Stay tuned for part two (hardware), and part three (software)!

Steganography (or, how to be a secret agent)

Encryption is boring. No matter how many bits of AES you have, or how big of a prime number is keeping your super-secret data (or lolcat photos) secure, it’s still obvious that you have something to hide. That’s why the ancient Greeks invented steganography, the practice of hiding one message inside another. (Of course, they were sending messages about rebellion – not nearly as important as lolcats). Since its invention, steganography has been used to conceal messages in everything from a tattoo on someone’s head to the yarn in a sweater. Of course, this is all very cumbersome and time-consuming. Now enter the computer. A whole new medium to send secret messages! (and look at cat photos). Digital data provides an excellent opportunity to hide messages, because what a user sees when he opens, say, a picture, is very different from how the data is stored (in o’s and 1′s), and we can use this to our advantage. We can now examine how a digital image can be used to conceal text, or even other files (Disclaimer: I only use this to show off to friends. Now, be a good person and don’t do anything illegal with your new secret-agent powers, please! As Google used to say, don’t be evil!)

A digital image is made up of pixels, thousands or millions of solid-color points that together form an image. And the color of each pixel is represented by four digital values (red, green, blue and alpha), each of which is a binary byte. Now, the neat thing about binary numbers is that, they’re…well, binary. Each digit can only be a zero or a one, and each digit’s value, or weight, increases  as you go right to left. This means that the rightmost digit (least significant bit – LSB) in a binary number can only change a number by 1. And since an unsigned byte has a maximum value of 255, changing the LSB of a pixel can only change the brightness of the color of that pixel by 1/256, or  less than .4%. Ta-da! We now have a perfect place to hide our message. Furthermore, a normal digital photo contains (600 x 800 pixels * 4) 1,920,000 such LSBs, it is possible to hide almost a 2MB file in a normal image, and here’s how:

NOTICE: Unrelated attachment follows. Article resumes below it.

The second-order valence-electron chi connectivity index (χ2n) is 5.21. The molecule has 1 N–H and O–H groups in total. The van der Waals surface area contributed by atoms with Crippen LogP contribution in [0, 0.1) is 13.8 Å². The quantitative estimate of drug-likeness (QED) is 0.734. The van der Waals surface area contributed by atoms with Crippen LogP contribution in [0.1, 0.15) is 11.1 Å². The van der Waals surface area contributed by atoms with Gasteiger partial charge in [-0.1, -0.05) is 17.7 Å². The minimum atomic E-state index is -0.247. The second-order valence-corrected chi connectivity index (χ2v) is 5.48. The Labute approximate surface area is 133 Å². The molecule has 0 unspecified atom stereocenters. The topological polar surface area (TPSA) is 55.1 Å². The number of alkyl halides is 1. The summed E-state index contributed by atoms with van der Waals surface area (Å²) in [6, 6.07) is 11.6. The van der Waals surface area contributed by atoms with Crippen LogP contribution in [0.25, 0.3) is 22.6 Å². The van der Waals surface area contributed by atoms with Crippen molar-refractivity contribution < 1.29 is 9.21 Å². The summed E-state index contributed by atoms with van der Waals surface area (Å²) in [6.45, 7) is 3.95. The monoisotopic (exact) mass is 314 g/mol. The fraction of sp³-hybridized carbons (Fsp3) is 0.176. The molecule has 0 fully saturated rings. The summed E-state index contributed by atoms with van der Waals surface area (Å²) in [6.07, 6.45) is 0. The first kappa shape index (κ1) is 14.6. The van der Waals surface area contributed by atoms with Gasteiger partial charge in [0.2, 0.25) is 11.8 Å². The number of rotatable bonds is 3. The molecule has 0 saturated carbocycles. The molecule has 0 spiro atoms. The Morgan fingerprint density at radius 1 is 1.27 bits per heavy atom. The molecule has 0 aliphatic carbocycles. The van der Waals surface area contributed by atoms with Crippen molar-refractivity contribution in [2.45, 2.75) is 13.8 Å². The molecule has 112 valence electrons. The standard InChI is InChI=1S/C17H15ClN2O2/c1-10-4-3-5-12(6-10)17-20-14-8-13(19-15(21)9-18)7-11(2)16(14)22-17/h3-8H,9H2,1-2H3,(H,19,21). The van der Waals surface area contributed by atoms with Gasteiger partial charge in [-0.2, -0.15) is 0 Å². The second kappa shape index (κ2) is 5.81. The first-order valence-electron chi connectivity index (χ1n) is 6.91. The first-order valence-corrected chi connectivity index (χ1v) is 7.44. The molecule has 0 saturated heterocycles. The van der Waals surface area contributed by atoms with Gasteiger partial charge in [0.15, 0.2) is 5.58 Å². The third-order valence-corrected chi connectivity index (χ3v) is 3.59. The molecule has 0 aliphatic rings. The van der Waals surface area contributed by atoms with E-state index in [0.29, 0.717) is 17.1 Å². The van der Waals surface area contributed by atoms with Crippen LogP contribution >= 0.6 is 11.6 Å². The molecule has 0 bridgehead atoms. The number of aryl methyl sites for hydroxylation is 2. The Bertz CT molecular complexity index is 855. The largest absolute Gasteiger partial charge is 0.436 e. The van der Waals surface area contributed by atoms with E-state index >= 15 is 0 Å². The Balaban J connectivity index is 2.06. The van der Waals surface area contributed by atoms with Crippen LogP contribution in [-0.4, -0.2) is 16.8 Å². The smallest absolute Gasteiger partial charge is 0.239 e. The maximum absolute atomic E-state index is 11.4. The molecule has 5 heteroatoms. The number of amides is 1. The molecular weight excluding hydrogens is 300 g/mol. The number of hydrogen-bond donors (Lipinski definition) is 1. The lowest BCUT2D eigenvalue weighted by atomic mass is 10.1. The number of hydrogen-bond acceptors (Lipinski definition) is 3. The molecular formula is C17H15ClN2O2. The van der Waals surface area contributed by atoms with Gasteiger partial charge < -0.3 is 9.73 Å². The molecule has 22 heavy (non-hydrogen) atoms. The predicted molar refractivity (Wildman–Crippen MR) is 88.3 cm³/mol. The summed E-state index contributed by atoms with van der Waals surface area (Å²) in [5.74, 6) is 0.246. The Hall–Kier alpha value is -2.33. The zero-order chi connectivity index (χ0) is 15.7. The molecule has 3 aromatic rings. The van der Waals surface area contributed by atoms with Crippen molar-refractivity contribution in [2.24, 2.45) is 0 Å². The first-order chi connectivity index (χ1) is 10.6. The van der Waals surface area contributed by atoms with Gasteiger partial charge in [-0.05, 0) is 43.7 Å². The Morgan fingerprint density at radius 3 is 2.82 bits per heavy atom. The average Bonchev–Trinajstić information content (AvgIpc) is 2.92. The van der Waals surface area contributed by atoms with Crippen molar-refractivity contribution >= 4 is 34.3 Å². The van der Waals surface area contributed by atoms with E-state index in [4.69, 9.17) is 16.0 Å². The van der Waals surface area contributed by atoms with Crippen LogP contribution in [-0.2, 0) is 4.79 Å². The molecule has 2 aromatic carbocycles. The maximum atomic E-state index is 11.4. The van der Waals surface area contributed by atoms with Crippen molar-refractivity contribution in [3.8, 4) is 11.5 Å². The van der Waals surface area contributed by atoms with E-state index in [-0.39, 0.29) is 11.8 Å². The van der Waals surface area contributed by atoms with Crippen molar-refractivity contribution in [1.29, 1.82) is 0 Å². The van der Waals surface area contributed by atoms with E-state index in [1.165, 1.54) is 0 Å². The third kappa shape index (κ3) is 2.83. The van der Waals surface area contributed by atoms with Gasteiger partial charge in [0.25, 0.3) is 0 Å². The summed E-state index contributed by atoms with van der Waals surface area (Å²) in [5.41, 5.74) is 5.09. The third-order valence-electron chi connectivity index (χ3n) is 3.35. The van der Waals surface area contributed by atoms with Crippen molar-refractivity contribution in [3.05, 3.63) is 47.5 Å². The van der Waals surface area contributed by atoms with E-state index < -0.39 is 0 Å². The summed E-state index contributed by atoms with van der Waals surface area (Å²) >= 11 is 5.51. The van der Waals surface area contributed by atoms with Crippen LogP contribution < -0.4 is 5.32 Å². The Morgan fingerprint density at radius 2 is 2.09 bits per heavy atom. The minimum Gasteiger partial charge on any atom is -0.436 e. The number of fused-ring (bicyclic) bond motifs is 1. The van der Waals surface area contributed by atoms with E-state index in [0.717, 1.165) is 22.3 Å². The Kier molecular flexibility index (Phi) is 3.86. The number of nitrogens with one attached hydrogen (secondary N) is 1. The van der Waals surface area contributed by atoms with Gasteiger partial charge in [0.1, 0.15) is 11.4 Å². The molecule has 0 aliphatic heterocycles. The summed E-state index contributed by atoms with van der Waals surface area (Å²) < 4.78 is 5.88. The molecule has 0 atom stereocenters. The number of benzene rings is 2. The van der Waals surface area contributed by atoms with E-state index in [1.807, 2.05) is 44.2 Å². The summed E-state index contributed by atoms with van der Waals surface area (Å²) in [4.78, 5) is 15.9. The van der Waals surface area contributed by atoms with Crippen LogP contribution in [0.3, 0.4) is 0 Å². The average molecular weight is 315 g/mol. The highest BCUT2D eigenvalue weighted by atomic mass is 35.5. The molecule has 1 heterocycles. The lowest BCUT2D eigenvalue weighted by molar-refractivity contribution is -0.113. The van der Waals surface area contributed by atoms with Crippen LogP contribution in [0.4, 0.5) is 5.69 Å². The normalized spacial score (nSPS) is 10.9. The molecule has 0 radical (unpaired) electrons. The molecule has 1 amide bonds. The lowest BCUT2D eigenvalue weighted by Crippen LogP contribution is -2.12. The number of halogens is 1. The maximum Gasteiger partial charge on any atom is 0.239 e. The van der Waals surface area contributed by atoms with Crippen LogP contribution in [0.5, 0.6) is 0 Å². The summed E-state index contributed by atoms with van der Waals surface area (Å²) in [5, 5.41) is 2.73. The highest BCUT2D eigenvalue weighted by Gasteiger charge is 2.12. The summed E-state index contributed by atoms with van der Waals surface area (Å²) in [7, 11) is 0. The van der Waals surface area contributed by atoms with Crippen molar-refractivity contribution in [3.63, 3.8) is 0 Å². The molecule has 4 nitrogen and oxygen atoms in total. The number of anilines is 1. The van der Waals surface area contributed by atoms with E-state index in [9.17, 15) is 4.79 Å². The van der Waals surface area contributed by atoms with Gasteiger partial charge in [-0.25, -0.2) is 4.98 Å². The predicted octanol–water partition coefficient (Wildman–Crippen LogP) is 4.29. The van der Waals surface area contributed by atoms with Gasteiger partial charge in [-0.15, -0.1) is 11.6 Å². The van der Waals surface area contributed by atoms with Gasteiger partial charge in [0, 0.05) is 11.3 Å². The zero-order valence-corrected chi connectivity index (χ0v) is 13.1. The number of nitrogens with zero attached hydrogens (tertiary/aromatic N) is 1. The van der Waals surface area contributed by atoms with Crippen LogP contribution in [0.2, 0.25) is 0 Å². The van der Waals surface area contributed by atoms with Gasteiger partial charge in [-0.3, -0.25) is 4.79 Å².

Just as a picture is stored as binary data on a computer, so is everything else. So, if we take the image we want to hide our message in, and replace each LSB in each byte of the picture with a bit from the file we want to hide, we get an image that looks identical, but now conceals a secret file.  This can be done in virtually any programming language, and is a really neat way to learn about digital data and encoding. Plus, now you can hide pictures of lolcats inside other pictures of lolcats! (lolcatception).

Unfortunately, there are people out there who use steganography for evil purposes. Don’t be one of them.

Happy new year!

Hello world!

WordPress gave me a hello world post, so I’m going to use it.

If you didn’t know, hello world is a well established tradition in computer programming. Its a basic sanity check for whatever new platform you’ve just built. So here’s mine.

Hello world!

Or, as Mr. B. W. Kernighan put it in the first ever known use of hello world:

main( ) {
extrn a, b, c;
putchar(a); putchar(b); putchar(c); putchar('!*n');
}
a 'hell';
b 'o, w';
c 'orld';

There you have it. Not enough? This better be. And by the way, what’s with scientists using their initials? Save it for secret agents, really. I mean, B.W. is so boring! If I were him, I’d go by B-Dubs.

But thats just me. So, hello!